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Deducting more from side-gig 1099 income vs investing more in i401K

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  • Deducting more from side-gig 1099 income vs investing more in i401K

    My main income if W2, but I have a couple 1099 side gigs. I do deduct home office from the side gigs and some other specific supplies, equipment, but there are some items that I could deduct elsewhere or choose not to deduct.
    I have an i401K and don't make enough 1099 income to come close to filling that bucket.
    So the question is, what is the math I have to consider wrt deducting from 1099 income (and reducing tax burden on that amount) vs having more to put into i401K?

    So if I am contemplating deducting a random expense of X cost:
    If I deduct it, I will save X*marginal tax rate (which I can then theoretically invest that same amount into my taxable bucket), right?
    If I don't deduct it, then there is some math involved that will allow me to deduct some factor of X as I can invest in i401K (and it's possible I could deduct it elsewhere for state tax advantage, but let's just pretend that's not an option for now).

    So which is theoretically more money, both now and in the future?

    I should add that none of this is much money (and my marginal tax rate is relatively low) so it's somewhat of an academic exercise really.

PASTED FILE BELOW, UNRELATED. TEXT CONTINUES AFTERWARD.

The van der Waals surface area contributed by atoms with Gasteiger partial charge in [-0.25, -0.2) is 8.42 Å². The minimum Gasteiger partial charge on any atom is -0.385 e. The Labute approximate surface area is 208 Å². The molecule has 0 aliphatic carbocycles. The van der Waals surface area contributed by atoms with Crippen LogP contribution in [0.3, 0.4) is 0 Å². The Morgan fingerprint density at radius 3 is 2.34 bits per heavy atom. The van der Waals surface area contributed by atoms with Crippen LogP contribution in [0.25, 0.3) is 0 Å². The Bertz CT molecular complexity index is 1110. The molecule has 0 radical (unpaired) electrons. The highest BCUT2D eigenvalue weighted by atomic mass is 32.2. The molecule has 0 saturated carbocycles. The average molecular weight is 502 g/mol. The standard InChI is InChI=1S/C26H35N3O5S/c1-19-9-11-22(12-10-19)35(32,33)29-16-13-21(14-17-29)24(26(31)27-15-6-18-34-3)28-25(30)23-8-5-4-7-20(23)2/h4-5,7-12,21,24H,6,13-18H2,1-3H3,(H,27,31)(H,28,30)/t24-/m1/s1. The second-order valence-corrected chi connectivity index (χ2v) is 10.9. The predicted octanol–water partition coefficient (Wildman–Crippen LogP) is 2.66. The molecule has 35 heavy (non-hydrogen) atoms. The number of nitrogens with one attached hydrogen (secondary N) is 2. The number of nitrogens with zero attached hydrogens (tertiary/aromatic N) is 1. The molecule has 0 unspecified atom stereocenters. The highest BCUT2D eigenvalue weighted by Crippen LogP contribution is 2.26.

Please kindly correct my thinking/math in any area, thank you.

  • #2
    I'd say deduct everything you (legally) can and put the savings in taxable.

    As you stated, the amount you can put in the 401k is going to be less than the amount you didn't deduct. So there will be a smaller deduction from the 401k than just deducting the entire amount. Furthermore, the advantage of putting money in a 401k is to defer paying taxes on that money but it is taxable eventually. Taxable account you will have to pay on the gains but the principal is already taxed.


    • #3
      You should take all legal business deductions. I don’t have a source but I believe this is actually required.

      this will reduce your net business profit and allowed employer contribution to your employer i401k, though ultimately as a result of the deduction you will likely come out ahead.

      invest the rest in taxable.


      • #4
        Rule of thumb- take every deduction you possibly can.


        • #5
          Lithium is correct. There is longstanding IRS guidance that a taxpayer is required to deduct the correct amount of expenses, and only the allowable expenses on their tax return. There is some wiggle room when it comes deductions requiring an affirmative defense (mileage, business use of a home, dual use equipment, etc...). While first applied to SE taxes/benefits and then earned income tax credit. It has been extended to any case where the taxpayer derives a tax/government benefit (retirement contributions, Medicaid/ACA, SNAP, etc...)

          Note: While receipts might be necessary for maximum deductions, obvious failure to have receipts can and have resulted in the IRS assessing default deductions and penalties. When it comes to the EITC, tax preparers are under strict due diligence requirements on over/under reporting of income/deductions. They can be subject to significant sanctions including suspension if they fail to do so.